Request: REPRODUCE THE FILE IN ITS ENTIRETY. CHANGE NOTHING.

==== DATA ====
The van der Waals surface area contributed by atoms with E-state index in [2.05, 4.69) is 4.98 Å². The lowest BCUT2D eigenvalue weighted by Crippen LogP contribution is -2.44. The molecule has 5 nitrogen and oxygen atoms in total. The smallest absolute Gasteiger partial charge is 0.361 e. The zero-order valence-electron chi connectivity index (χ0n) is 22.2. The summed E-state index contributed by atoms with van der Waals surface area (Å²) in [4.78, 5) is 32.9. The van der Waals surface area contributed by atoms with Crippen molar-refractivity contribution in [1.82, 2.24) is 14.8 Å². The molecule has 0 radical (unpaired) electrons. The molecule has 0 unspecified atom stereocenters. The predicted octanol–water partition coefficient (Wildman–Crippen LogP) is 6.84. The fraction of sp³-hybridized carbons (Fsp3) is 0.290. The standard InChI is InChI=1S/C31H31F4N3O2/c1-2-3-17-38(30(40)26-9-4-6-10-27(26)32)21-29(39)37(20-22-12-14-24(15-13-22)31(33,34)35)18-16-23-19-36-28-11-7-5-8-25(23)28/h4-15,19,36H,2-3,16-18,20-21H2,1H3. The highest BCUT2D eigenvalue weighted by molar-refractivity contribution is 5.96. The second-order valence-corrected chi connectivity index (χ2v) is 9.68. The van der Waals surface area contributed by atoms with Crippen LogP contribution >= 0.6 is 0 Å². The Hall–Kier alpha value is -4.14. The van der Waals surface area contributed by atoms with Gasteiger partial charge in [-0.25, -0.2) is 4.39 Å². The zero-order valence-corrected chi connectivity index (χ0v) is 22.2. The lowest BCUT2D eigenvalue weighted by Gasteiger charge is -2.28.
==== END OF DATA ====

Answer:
The van der Waals surface area contributed by atoms with E-state index in [2.05, 4.69) is 4.98 Å². The lowest BCUT2D eigenvalue weighted by Crippen LogP contribution is -2.44. The molecule has 5 nitrogen and oxygen atoms in total. The smallest absolute Gasteiger partial charge is 0.361 e. The zero-order valence-electron chi connectivity index (χ0n) is 22.2. The summed E-state index contributed by atoms with van der Waals surface area (Å²) in [4.78, 5) is 32.9. The van der Waals surface area contributed by atoms with Crippen molar-refractivity contribution in [1.82, 2.24) is 14.8 Å². The molecule has 0 radical (unpaired) electrons. The molecule has 0 unspecified atom stereocenters. The predicted octanol–water partition coefficient (Wildman–Crippen LogP) is 6.84. The fraction of sp³-hybridized carbons (Fsp3) is 0.290. The standard InChI is InChI=1S/C31H31F4N3O2/c1-2-3-17-38(30(40)26-9-4-6-10-27(26)32)21-29(39)37(20-22-12-14-24(15-13-22)31(33,34)35)18-16-23-19-36-28-11-7-5-8-25(23)28/h4-15,19,36H,2-3,16-18,20-21H2,1H3. The highest BCUT2D eigenvalue weighted by molar-refractivity contribution is 5.96. The second-order valence-corrected chi connectivity index (χ2v) is 9.68. The van der Waals surface area contributed by atoms with Crippen LogP contribution >= 0.6 is 0 Å². The Hall–Kier alpha value is -4.14. The van der Waals surface area contributed by atoms with Gasteiger partial charge in [-0.25, -0.2) is 4.39 Å². The zero-order valence-corrected chi connectivity index (χ0v) is 22.2. The lowest BCUT2D eigenvalue weighted by Gasteiger charge is -2.28.